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I couldn't agree more.  I go there a lot for lunch, and I never understood why the hell the DD, Popeyes, Subway, all face the inner parking lot instead of a streetfront.  Good intentions with using the existing buildings, but what the hell happened?  Urban planning 101: storefronts should face a STREET to encourage pedestrian activity and safety.

<{POST_SNAPBACK}>

The Dunkin building was built there and was not a pre-existing building.They wanted to create density,but completely overdid it.I hope they realize that and knock it down!!!!!!

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The Dunkin building was built there and was not a pre-existing building.They wanted to create density,but completely overdid it.I hope they realize that and knock it down!!!!!!

<{POST_SNAPBACK}>

Oh wow I always thought that it was an existing building....All the more reason why it is stupid I guess....So basically they were attempting some sort of "parking lot" infill development by building it there? It would have been nice if they built a street grid there with storefronts facing the streets...although I know its an oddly-shaped site.

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Oh wow I always thought that it was an existing building....All the more reason why it is stupid I guess....So basically they were attempting some sort of "parking lot" infill development by building it there?  It would have been nice if they built a street grid there with storefronts facing the streets...although I know its an oddly-shaped site.

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There was an old diner on the site where Dunkin Donuts is now. DD had its own freestanding store pushed back from the street kind of where the Payhalf store is nowThe existing building blocks the view of anyone coming down from the Hill. A lot of people don't even know that the Staples is there.These majority of these businesses cater to a wide area because of convenient access.These businesses (esp. Staples and any future tenants) cannot rely on the immediate 1 mile vicinity to keep their businesses afloat.The immediate area is primarily low-income and minority.Many of the people here would rather shop @ discount stores and markets that cater to their respective communities.This plaza definitely needs to restructure itself so it can benefit from the large amount of visitors to the Hill and Downtown.Without some type of plan, I imagine disaster.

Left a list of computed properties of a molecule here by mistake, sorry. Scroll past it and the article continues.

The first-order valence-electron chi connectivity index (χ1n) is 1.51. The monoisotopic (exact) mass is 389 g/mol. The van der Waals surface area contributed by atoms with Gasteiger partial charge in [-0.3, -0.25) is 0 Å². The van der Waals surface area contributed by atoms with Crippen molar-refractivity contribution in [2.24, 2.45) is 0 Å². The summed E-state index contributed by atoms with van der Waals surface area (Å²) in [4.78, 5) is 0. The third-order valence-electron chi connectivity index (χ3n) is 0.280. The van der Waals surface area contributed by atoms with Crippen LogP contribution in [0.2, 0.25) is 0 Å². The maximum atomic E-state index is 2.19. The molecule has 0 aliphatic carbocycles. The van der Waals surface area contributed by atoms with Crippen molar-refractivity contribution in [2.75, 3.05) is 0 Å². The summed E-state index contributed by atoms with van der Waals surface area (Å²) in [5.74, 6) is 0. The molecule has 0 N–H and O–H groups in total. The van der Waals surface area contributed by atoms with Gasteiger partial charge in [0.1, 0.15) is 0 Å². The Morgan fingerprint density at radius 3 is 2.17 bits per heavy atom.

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It's totally screwed up, part of that is the rush job they had to do in designing the thing when they decided to listen to the neighbourhood and stop knowcking down the mill buildings. There could be a main street running through the site in more or less a straight line. there should be a structured parking lot. The fast food places should undoubtedly face Atwells, and there should be street parking on Atwells. The main entrance off Atwlls should not be at the light across from the fire station, rather it should be where one would turn in to get to Staples. It's a big mess, it could be fixed up, but I doubt we'll see that soon. It could be worse, the plan was to tear everything down and build a strip mall. And the one mile zone of prospective customers is going to improve soon with many mill projects in the pipeline in the area. I met someone who lives at Eagle Square, they absolutely love it.